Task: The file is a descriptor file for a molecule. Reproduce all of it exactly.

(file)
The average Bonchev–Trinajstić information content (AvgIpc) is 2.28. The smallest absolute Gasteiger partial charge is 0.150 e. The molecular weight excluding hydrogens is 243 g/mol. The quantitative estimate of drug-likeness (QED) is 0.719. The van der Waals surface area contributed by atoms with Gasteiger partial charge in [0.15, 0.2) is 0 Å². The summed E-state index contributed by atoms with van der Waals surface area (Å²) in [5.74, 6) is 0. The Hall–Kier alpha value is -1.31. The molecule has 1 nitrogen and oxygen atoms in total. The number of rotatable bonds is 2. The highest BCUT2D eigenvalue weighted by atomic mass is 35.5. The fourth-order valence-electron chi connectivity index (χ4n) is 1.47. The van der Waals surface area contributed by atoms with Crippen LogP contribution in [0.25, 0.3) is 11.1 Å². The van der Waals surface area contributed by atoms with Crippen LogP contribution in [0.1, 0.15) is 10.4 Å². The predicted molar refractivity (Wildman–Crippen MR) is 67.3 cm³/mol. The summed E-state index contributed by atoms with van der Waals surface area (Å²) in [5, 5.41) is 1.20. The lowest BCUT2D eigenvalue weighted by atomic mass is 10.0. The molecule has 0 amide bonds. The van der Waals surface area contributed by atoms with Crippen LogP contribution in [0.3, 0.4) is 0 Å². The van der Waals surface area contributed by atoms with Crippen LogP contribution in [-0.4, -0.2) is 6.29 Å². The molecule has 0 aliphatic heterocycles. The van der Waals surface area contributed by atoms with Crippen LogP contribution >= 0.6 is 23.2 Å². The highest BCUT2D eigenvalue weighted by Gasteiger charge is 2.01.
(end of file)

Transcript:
The average Bonchev–Trinajstić information content (AvgIpc) is 2.28. The smallest absolute Gasteiger partial charge is 0.150 e. The molecular weight excluding hydrogens is 243 g/mol. The quantitative estimate of drug-likeness (QED) is 0.719. The van der Waals surface area contributed by atoms with Gasteiger partial charge in [0.15, 0.2) is 0 Å². The summed E-state index contributed by atoms with van der Waals surface area (Å²) in [5.74, 6) is 0. The Hall–Kier alpha value is -1.31. The molecule has 1 nitrogen and oxygen atoms in total. The number of rotatable bonds is 2. The highest BCUT2D eigenvalue weighted by atomic mass is 35.5. The fourth-order valence-electron chi connectivity index (χ4n) is 1.47. The van der Waals surface area contributed by atoms with Crippen LogP contribution in [0.25, 0.3) is 11.1 Å². The van der Waals surface area contributed by atoms with Crippen LogP contribution in [0.1, 0.15) is 10.4 Å². The predicted molar refractivity (Wildman–Crippen MR) is 67.3 cm³/mol. The summed E-state index contributed by atoms with van der Waals surface area (Å²) in [5, 5.41) is 1.20. The lowest BCUT2D eigenvalue weighted by atomic mass is 10.0. The molecule has 0 amide bonds. The van der Waals surface area contributed by atoms with Crippen LogP contribution in [0.3, 0.4) is 0 Å². The van der Waals surface area contributed by atoms with Crippen LogP contribution in [-0.4, -0.2) is 6.29 Å². The molecule has 0 aliphatic heterocycles. The van der Waals surface area contributed by atoms with Crippen LogP contribution >= 0.6 is 23.2 Å². The highest BCUT2D eigenvalue weighted by Gasteiger charge is 2.01.